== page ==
In early June 1945, not long after the German surrender at Reims ended the Second World War in Europe, LIFE magazine published an article titled, “The Battered Face of Germany.” Featuring photos made from the air by Margaret Bourke-White — America’s first accredited woman photographer in WWII and the first authorized to fly on combat missions — the pictures, in LIFE’s words, “show the devastation of Germany at its worst and reveal the overall pattern of Allied air strategy”:
In the closing months of the war, chemical plants and oil refineries were hit hardest and most frequently. Although the Germans went right on producing planes and tanks, they were unable to supply them with enough fuel.
The heaviest destruction was wreaked on the centers of large German cities which are today only dunes of rubble surrounded by gaunt windowless walls. The smaller towns, villages, farm country and even the suburbs of the big cities were relatively undamaged.
Not mentioned in that June ’45 issue of LIFE, but certainly worth noting here, is that the Allied bombing campaigns directed at some German cities — especially world-renowned cultural centers like Dresden — were controversial even at the time they were carried out. (Kurt Vonnegut, Jr., famously based much of the most brutal elements of his classic novel, Slaughterhouse-Five, on what he witnessed as a POW in Dresden in the aftermath of the attack, which killed tens of thousands of civilians.)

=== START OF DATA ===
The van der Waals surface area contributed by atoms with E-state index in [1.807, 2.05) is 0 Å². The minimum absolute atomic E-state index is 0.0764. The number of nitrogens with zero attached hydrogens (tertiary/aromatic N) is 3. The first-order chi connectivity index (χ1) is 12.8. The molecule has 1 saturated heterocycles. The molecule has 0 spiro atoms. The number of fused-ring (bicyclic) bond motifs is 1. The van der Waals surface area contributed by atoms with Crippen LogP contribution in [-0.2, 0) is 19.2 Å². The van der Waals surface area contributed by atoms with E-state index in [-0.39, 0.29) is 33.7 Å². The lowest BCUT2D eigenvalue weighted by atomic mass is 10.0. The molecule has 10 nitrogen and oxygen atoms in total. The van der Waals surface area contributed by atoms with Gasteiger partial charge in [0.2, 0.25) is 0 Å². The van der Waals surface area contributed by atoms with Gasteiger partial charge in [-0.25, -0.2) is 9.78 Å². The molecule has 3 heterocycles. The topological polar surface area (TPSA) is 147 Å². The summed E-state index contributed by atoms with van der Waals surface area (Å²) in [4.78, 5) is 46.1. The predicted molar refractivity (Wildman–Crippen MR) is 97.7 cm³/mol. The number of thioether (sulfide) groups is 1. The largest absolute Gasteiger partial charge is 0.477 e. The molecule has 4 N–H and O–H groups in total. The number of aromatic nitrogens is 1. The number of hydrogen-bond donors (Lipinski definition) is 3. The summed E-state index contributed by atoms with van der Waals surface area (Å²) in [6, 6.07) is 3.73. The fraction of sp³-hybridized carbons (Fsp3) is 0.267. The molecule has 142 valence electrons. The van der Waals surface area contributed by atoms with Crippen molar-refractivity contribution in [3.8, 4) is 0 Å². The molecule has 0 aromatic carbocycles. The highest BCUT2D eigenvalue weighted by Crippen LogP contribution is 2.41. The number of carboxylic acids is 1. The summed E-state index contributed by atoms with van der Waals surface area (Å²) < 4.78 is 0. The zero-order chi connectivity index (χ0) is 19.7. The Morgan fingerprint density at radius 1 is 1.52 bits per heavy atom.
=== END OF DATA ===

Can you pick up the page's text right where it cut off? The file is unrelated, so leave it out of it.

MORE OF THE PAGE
In fact, the strategy of bombing German cities — and German-occupied cities in France and elsewhere — throughout the war has been both defended and excoriated through the decades. But in light of Bourke-White’s stark, masterful aerial shots, there’s little room for debate on one salient point: if the bombings were meant to rain down maximum destruction, they succeeded with a grim thoroughness that remains shocking even today, seven decades after the air-raid sirens, the explosions and the screams of the living and the dying echoed in the ruins.
— Ben Cosgrove is the Editor of LIFE.com